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Aborted Fetus Study Links Fertility Drug To Possible Birth Defects

January 6, 1988

LOS ANGELES (AP) _ A study in which female sex organs were taken from aborted human fetuses and transplanted into mouse kidneys suggests women who use a common fertility drug may bear daughters with reproductive birth defects.

But the company that manufactures Clomid said the dosages of the drug used in the study apparently were far higher than those taken by infertile women.

Among daughters of women who took Clomid since it hit the market in 1967, ″as far as we know there is no increase in fetal malformations of any kind over those to be expected in the normal population,″ said Dr. Marjorie Newport, who monitors Clomid studies for Merrell Dow Pharmaceutical s.

Even the study’s chief author, biologist Gerald Cunha, said Tuesday it isn’t known if the defects found in the Clomid-treated transplanted vaginal, uterine and fallopian tube tissue would occur in daughters of women who took the drug.

That’s because researchers don’t know if the drug in a woman’s uterus and blood can cross the placenta into her developing infant, and if it does, how much of the drug reaches the fetus, said Cunha, a professor of anatomy and obstetrics-gynecology at the University of California, San Francisco.

″If the (developing fetal) female reproductive tract is exposed to significant levels of Clomid, it can have deleterious effects,″ Cunha said during a telephone interview.

Clomid, the brand name for clomiphene, spurs ovulation, or the release of eggs from the ovaries to the uterus, in women who are infertile because they can’t ovulate spontaneously.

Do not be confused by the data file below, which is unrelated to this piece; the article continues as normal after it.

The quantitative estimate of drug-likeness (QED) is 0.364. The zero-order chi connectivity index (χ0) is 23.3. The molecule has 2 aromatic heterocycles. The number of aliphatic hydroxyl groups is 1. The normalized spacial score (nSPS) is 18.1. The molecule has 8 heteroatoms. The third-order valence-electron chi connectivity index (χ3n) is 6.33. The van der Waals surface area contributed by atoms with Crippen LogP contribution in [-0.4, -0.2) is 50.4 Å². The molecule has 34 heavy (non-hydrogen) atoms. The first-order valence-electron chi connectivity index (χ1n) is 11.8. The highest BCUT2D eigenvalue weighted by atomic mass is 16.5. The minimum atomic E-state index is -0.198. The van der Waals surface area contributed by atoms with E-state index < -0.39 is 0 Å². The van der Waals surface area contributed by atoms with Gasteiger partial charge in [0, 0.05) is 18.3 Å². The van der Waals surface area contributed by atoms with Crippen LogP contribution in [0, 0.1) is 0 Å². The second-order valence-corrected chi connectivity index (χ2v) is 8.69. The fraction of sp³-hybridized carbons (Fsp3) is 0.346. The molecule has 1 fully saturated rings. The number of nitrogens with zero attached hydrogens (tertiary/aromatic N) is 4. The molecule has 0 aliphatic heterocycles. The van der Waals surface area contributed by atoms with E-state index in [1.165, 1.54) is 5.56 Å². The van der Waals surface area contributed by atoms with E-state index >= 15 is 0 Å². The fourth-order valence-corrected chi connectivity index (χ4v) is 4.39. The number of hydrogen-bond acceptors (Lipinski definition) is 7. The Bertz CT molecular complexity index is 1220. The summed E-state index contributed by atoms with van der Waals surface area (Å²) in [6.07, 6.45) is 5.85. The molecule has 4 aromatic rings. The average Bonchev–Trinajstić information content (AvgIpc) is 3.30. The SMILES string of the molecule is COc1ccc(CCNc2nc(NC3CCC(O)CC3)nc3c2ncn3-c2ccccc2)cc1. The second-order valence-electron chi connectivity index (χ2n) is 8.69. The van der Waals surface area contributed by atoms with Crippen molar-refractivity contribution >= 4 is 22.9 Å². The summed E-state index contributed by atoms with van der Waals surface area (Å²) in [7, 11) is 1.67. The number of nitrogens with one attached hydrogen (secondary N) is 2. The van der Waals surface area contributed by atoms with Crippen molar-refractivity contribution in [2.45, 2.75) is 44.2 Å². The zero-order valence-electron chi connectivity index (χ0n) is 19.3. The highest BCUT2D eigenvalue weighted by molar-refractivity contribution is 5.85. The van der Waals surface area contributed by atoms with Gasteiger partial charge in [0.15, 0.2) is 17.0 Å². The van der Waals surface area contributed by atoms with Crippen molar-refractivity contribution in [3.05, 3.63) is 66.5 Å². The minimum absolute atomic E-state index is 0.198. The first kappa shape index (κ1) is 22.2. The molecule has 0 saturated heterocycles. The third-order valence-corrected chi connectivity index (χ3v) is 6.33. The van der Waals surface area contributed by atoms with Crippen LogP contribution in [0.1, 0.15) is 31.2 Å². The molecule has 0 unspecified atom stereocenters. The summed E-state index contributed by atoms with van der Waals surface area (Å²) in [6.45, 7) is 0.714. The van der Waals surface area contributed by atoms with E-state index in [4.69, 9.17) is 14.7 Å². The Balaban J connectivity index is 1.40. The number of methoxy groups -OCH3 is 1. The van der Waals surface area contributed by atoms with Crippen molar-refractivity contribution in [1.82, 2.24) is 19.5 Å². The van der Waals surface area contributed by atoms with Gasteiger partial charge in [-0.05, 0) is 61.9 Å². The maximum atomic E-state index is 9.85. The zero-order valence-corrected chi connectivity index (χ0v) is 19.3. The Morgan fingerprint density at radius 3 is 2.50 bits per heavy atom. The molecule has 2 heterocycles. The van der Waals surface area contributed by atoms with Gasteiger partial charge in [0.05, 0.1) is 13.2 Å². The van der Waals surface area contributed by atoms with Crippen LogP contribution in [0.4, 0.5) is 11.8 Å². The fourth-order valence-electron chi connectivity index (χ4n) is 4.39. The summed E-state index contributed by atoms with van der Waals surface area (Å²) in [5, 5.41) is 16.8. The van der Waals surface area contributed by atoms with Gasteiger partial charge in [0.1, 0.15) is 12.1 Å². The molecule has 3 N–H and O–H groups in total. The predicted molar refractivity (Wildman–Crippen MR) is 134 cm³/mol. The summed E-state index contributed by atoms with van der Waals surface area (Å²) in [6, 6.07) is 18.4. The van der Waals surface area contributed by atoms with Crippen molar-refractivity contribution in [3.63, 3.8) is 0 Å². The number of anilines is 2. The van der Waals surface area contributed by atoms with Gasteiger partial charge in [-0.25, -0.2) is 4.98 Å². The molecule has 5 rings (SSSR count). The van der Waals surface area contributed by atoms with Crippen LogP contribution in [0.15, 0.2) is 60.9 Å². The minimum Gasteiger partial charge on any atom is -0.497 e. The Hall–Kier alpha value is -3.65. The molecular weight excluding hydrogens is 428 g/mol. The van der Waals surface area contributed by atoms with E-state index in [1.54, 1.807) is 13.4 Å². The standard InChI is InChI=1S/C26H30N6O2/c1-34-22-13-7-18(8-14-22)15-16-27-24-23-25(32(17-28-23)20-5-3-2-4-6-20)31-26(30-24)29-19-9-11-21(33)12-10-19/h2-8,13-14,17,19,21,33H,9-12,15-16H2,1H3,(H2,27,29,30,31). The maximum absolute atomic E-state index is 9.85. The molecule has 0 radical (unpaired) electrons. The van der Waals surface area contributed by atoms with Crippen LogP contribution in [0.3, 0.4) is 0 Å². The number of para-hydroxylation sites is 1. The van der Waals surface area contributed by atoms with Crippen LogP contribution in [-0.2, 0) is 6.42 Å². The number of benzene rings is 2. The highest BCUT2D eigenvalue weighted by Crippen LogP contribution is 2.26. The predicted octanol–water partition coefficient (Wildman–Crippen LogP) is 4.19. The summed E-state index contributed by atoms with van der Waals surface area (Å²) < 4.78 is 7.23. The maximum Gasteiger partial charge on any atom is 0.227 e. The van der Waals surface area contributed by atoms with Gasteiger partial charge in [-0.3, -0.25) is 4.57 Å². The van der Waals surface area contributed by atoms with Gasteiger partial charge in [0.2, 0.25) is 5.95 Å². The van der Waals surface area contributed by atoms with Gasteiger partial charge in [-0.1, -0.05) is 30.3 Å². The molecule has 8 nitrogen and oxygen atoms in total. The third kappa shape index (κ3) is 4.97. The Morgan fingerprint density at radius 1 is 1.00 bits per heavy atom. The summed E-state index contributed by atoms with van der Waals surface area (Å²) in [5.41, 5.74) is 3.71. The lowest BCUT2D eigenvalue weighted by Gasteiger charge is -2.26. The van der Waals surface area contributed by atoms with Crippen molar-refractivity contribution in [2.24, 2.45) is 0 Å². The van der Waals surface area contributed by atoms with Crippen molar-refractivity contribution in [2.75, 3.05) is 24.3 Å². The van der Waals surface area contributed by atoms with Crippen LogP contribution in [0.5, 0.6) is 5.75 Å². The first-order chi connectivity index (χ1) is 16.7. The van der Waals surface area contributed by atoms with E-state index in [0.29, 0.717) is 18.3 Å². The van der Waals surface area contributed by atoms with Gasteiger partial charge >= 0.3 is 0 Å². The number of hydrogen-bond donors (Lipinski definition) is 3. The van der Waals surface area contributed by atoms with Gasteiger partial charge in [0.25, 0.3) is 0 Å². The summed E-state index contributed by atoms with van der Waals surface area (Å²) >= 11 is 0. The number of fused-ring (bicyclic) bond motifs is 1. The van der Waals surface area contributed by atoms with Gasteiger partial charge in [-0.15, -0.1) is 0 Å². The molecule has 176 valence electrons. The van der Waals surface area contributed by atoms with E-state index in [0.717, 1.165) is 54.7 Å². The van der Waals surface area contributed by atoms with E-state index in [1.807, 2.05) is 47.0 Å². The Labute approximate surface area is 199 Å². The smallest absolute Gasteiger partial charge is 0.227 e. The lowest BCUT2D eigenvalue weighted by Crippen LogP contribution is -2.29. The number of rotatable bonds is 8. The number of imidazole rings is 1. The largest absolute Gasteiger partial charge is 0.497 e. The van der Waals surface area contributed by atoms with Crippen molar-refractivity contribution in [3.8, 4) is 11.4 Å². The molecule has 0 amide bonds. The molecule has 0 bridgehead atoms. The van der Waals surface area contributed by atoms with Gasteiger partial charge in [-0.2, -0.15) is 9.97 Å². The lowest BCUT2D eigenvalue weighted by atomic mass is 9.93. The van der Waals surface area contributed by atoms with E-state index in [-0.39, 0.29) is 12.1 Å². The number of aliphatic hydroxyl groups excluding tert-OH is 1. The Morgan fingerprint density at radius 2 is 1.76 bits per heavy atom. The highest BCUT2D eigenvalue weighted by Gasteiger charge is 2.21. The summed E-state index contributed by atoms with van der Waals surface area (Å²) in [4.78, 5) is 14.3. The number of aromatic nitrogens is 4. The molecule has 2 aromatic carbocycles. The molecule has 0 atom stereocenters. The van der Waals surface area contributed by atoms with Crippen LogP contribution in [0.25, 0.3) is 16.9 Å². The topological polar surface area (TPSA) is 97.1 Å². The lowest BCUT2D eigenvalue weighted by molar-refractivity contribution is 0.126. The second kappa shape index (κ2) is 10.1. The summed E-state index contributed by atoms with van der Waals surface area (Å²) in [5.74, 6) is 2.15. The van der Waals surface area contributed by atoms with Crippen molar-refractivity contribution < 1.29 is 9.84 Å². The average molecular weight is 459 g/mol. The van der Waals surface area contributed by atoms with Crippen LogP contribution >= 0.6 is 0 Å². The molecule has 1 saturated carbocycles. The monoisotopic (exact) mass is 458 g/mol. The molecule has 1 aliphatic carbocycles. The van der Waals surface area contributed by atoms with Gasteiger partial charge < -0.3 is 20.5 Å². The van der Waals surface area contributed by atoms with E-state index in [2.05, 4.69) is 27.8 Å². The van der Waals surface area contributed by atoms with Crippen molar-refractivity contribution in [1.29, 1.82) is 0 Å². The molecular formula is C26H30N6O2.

The university said in a statement Clomid has been taken by millions of women, making it the most commonly used fertility drug in the United States. Newport said at the least, Clomid is among the most widely used.

Dosages used in the study appear to be ″significantly higher than those that would be used in humans, and the duration of use appeared to be much higher,″ but the matter ″will be thoroughly investigated until everyone is satisfied,″ Newport said from Cincinnati.

Cunha said dosages used in his experiment caused thickening of tissue lining the vagina and inhibited development of uterine muscle, uterine glands and fallopian tubes.

When girls born with such defects reach child-bearing age, the malformations can cause ″potentially fatal tubal pregnancies (where the fetus attaches to the wall of the fallopian tube rather than the wall of the uterus), premature delivery and an increased incidence of spontaneous abortion,″ the university statement said.

In the study, reproductive organs of aborted human female fetuses were transplanted under the membrane surrounding the kidneys of mice whose immune systems are crippled so they can’t reject the implants. The method allows the transplanted tissue to grow normally for up to eight weeks.

Cunha said the malformations were very similar to those produced by DES, or diethylstilbestrol, which was removed from the market in 1971 because it was linked with a high incidence of reproductive malformations and a rare form of vaginal cancer in the daughters of women who took DES to prevent miscarriages.

Newport said Cunha’s study ″sounds scary on the surface. But there’s so little correlation with the real-life situation it needs a lot more investigation before anyone gets overly concerned.″

″The company’s position at the moment is not one of undue concern,″ she added.

But Cunha said he also treated the transplanted sex organs with DES and found it caused defects similar to those caused by Clomid.

The study by Cunha and his colleagues in New Jersey and Japan was published in November’s issue of the journal Human Pathology, but was announced Tuesday by the university.

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